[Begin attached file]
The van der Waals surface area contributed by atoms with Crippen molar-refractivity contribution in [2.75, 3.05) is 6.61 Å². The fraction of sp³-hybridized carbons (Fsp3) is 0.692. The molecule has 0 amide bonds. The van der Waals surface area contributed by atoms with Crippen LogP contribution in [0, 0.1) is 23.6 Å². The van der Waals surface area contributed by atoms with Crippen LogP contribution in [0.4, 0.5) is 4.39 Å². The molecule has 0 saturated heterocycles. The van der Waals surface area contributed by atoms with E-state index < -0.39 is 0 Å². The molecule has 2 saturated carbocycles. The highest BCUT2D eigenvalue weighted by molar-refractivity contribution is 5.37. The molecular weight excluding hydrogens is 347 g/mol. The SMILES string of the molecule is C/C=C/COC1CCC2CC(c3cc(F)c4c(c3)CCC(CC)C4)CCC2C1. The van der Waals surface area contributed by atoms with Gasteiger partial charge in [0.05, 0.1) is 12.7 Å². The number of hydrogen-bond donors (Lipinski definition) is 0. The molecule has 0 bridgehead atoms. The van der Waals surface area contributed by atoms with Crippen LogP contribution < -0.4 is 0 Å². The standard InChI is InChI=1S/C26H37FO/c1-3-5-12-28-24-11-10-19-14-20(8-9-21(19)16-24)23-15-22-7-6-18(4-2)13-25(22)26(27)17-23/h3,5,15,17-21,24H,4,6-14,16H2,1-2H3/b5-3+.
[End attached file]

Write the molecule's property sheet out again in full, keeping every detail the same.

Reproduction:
The van der Waals surface area contributed by atoms with Crippen molar-refractivity contribution in [2.75, 3.05) is 6.61 Å². The fraction of sp³-hybridized carbons (Fsp3) is 0.692. The molecule has 0 amide bonds. The van der Waals surface area contributed by atoms with Crippen LogP contribution in [0, 0.1) is 23.6 Å². The van der Waals surface area contributed by atoms with Crippen LogP contribution in [0.4, 0.5) is 4.39 Å². The molecule has 0 saturated heterocycles. The van der Waals surface area contributed by atoms with E-state index < -0.39 is 0 Å². The molecule has 2 saturated carbocycles. The highest BCUT2D eigenvalue weighted by molar-refractivity contribution is 5.37. The molecular weight excluding hydrogens is 347 g/mol. The SMILES string of the molecule is C/C=C/COC1CCC2CC(c3cc(F)c4c(c3)CCC(CC)C4)CCC2C1. The van der Waals surface area contributed by atoms with Gasteiger partial charge in [0.05, 0.1) is 12.7 Å². The number of hydrogen-bond donors (Lipinski definition) is 0. The molecule has 0 bridgehead atoms. The van der Waals surface area contributed by atoms with Crippen LogP contribution < -0.4 is 0 Å². The standard InChI is InChI=1S/C26H37FO/c1-3-5-12-28-24-11-10-19-14-20(8-9-21(19)16-24)23-15-22-7-6-18(4-2)13-25(22)26(27)17-23/h3,5,15,17-21,24H,4,6-14,16H2,1-2H3/b5-3+.